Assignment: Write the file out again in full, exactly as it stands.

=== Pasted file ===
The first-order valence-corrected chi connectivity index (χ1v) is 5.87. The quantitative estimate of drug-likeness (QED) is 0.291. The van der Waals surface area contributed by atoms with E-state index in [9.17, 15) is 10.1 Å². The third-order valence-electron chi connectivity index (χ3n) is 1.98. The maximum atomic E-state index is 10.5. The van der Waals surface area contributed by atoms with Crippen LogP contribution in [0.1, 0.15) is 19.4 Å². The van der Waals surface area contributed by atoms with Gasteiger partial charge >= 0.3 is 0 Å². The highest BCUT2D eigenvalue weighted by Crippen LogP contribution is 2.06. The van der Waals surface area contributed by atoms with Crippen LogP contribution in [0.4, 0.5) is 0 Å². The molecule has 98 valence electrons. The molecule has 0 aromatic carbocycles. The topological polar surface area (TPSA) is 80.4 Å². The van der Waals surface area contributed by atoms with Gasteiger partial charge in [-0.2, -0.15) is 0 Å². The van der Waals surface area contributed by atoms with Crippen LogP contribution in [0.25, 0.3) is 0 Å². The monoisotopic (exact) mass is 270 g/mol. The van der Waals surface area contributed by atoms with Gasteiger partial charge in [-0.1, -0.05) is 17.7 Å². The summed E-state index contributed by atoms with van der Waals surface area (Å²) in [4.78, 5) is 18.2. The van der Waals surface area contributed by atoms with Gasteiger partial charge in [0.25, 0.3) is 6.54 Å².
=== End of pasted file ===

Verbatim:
The first-order valence-corrected chi connectivity index (χ1v) is 5.87. The quantitative estimate of drug-likeness (QED) is 0.291. The van der Waals surface area contributed by atoms with E-state index in [9.17, 15) is 10.1 Å². The third-order valence-electron chi connectivity index (χ3n) is 1.98. The maximum atomic E-state index is 10.5. The van der Waals surface area contributed by atoms with Crippen LogP contribution in [0.1, 0.15) is 19.4 Å². The van der Waals surface area contributed by atoms with Gasteiger partial charge >= 0.3 is 0 Å². The highest BCUT2D eigenvalue weighted by Crippen LogP contribution is 2.06. The van der Waals surface area contributed by atoms with Crippen LogP contribution in [0.4, 0.5) is 0 Å². The molecule has 98 valence electrons. The molecule has 0 aromatic carbocycles. The topological polar surface area (TPSA) is 80.4 Å². The van der Waals surface area contributed by atoms with Gasteiger partial charge in [-0.2, -0.15) is 0 Å². The van der Waals surface area contributed by atoms with Crippen LogP contribution in [0.25, 0.3) is 0 Å². The monoisotopic (exact) mass is 270 g/mol. The van der Waals surface area contributed by atoms with Gasteiger partial charge in [-0.1, -0.05) is 17.7 Å². The summed E-state index contributed by atoms with van der Waals surface area (Å²) in [4.78, 5) is 18.2. The van der Waals surface area contributed by atoms with Gasteiger partial charge in [0.25, 0.3) is 6.54 Å².